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Wheat Belly Cookbook
Wheat Belly Cookbook
by William Davis
Edition: Hardcover
Price: 12.59

12 of 15 people found the following review helpful
2.0 out of 5 stars Disappointing, 14 Feb 2013
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This review is from: Wheat Belly Cookbook (Hardcover)
I was expecting a cookbook full of great alternatives to wheat such as lentils and beans but I was disappointed to find a lot of recipes using almond meal, which as it turns out is incredibly expensive. If you want a way to still eat your cake and have plenty of time and money then this might be great for you but in terms of a sustainable easy way of reducing wheat it is not that.

On top of that the author is not just anti-wheat but anti-carbs as well, and his introduction is rather full-on to put it mildly. I had to stop reading and sent the book back.

I just want some ideas about simple recipes and alternatives I can cook that don't contain wheat not an anti-wheat/carb war campaign. Perhaps it is a marmite book, either you love it or hate it, but it wasn't for me.
Comment Comment (1) | Permalink | Most recent comment: Feb 24, 2014 9:34 PM GMT

HTML and XML for Beginners (Cpg-Undefined)
HTML and XML for Beginners (Cpg-Undefined)
by Microsoft Press
Edition: Paperback

27 of 28 people found the following review helpful
4.0 out of 5 stars Very readable - but avoid if you don't like jokey Americans!, 17 Jan 2002
As an almost-beginner of HTML I have found this book a great introduction to web-designing as it teaches you right from the beginning; step by step. It's very clear and readable and in a few hours I had enough knowledge to have started creating my own page. That alone was worth [what] I paid for the book!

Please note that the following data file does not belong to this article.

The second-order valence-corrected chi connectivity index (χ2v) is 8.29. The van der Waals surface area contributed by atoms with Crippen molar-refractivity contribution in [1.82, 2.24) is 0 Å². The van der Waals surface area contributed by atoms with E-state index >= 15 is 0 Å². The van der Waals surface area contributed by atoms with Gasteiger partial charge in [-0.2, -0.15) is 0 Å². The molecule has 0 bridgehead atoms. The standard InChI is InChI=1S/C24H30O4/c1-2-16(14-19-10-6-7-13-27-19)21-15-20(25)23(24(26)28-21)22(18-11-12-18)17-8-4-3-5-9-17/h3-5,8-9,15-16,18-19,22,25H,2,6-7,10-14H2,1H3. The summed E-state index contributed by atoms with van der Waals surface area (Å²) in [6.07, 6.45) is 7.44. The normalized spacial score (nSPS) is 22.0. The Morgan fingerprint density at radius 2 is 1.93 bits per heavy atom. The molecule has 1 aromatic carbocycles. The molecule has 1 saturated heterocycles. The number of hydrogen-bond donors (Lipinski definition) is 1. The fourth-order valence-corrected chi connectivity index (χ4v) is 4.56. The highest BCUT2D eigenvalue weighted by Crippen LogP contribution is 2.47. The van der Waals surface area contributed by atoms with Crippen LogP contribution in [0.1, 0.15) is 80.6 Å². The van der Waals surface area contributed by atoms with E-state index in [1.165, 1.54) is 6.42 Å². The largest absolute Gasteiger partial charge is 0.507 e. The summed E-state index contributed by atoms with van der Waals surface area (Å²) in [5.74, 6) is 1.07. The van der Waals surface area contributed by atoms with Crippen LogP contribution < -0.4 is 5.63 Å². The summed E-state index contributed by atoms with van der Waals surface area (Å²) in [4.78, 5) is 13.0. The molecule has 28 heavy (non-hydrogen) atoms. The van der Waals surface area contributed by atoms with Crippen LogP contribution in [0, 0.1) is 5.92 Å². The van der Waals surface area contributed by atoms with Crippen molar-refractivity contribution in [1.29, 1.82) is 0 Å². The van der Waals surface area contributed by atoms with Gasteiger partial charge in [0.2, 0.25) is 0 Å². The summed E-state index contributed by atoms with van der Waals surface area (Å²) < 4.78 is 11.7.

The author is very good at guiding you through, and gives handy examples to back up his explanations, he even recaps on certain things where he feels it's necessary, which is very useful - especially with my memory. Throughout the chapters there are little 'notes' which are extremely useful giving tips, background and information - what I really liked was the speculative hints from the author of whether a certain new development would be likely to supersede the current technology, this added an element of interest and knowledge to the book, but it is also what will make it outdated very quickly.
The chapters on xhtml and xml are introductory chapters on the two subjects, of which I was disappointed as the book's title led me to believe there would be more information. But then it's not a particularly big book so what can you expect? The chapter are very informative and give a fantastic introduction to the two more complicated languages.
If you are not a Microsoft fan (it is published by the company and so many of their products are plugged throughout the book) or don't like jokey American writers then this is not the book for you. But if you are a beginner at all this web designing stuff, are mildly interested in understanding a little of what the future may hold in terms of web page programming, and you want it all in readable and affordable package, then you would find this book a suitable choice.

French Revolutions: Cycling the Tour de France
French Revolutions: Cycling the Tour de France
by Tim Moore
Edition: Paperback

13 of 15 people found the following review helpful
5.0 out of 5 stars Entertaining & comical, full of great anecdotes!, 4 Jan 2002
This is one of the most entertaining books I've read in a long time. Moore gives an account of his journey around the Tour de France route in a most witty and comical way, his style is fresh and personal. I loved his interesting anecdotes and oddments of information about the Tour and its riders, it a is very humbling book to read as the author has such as obvious respect for the Tour riders and I can't help but totally agree. I am neither a Tour de France fanatic or a great cyclist but I still enjoyed this book immensely, and from now on shall be watching 'le tour' in a very different light. I can't recommend 'French Revolutions' enough.

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